Baby Kev loves riding in his seat on the back on our bikes. We put him in the cushioned seat, buckle the harness around his body, and strap his feet into the stirrups. He gives us toothy, squinty-eyed grins as he watches us mount the bike seat. We push off and he squeals and babbles, assuming we can understand his delighted outburst of conversation. We pass canals, rowhouses, cars, ducks, dogs, neighbors, and other bikers during our rides, and he smiles and waves at everyone and everything. He calls out 'Bir!' when he sees any form of flying fowl, and points insistently until I acknowledge his observation. When he rides behind his daddy and I ride beside, he holds his hand out for me to grab. This is hard to resist and dangerous to attempt, but his sweetness steals my fears and steels my resolve. We hold hands for a few seconds before he spots another feathered friend and lets go to point, and the cycle resumes: point, wave, reach, point, wave, reach.  

Through being mommy to Kev, God has opened my eyes again to the small wonders of my daily life. What fun it is to be in the open air, seeing ducks in the canal and trees swaying in the breeze, waving to neighbors and calling out greetings. 

Yesterday we took the bus to church after first biking a mile to the bus stop. When we left it was crisp, bright, and sunny. When we returned to the bus stop that afternoon however, clouds had rolled in and rain started pouring. The crisp air was replaced by a definite chill as the icy rain pelted our faces. Ordinarily this ordeal would be extremely irritating, but with 14 month old Kev in the ergo on my back something shifted. Hearing his delighted laughter and seeing his tiny hand reaching for the drops as we sped down the road warmed my heart and the discomfort was quickly forgotten. It was hard to wish the rain away when my boy was loving every drop of rain and savoring every new sensation.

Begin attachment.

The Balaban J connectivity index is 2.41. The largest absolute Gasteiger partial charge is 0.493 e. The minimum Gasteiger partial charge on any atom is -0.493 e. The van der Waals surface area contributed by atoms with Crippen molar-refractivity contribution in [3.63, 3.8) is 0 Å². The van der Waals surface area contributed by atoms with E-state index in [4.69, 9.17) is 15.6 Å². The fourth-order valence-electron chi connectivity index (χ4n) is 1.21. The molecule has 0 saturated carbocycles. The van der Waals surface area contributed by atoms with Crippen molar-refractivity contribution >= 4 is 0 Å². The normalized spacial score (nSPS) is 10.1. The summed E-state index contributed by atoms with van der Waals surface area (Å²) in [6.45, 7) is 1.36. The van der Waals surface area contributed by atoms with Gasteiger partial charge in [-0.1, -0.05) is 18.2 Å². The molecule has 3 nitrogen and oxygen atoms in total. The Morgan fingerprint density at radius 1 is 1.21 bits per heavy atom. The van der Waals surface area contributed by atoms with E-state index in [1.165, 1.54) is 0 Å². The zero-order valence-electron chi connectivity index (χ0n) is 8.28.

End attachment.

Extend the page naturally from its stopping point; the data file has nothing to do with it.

Wonder. It changes everything. 

Baby Kev's Birth Story

I've wondered for years what this story would look like, especially after becoming a Birth Photographer. There are so many possible scenarios for each birth, and while I wasn't particularly anxious about the labor and delivery experience, I was curious to know how mine would play out. After seeing many successful births and weighing the pros and cons of the medical system here in Holland, Kevin and I opted to try for a home birth experience. We'd planned for a home birth since the beginning of this year and, while we knew there was a possibility of needing to go to a hospital for an emergency situation, we didn't really take the preparation for an emergency too seriously.


Hint for the non-interested or non-readers: If you want to skip the details but want the gist of the day, just scroll to the bottom of the page and check out the slideshow from our birth photographer!


I had a relatively easy pregnancy, gained an average to low amount of weight, had no complications, and felt pretty good for the majority of the nine months. I was fairly comfortable until around 36 weeks when the weather here in the Netherlands became unusually warm and humid. Even then my only complaint was personal temperature- I felt like I could have warmed our entire apartment with my body heat alone. It wasn't until I hit 40 weeks that I became truly restless and VERY ready for our little man to arrive.

My mom flew over to begin her three week visit on the 21st- two days before my due date. Due to my (small) size and the perceived (large) size of our son, we were thinking he may come early. We realized the error of our thinking as we easily (though not comfortably) breezed through the 40 week mark. At an appointment with our midwife on Tuesday the 28th (at 40 weeks and 5 days) we decided that if I hadn't gone into labor by the 31st we would try a membrane sweep to see if we could naturally induce labor. The 41 week mark rolled by without any changes, so the next day at 12:15pm we went to the midwifes office for the procedure.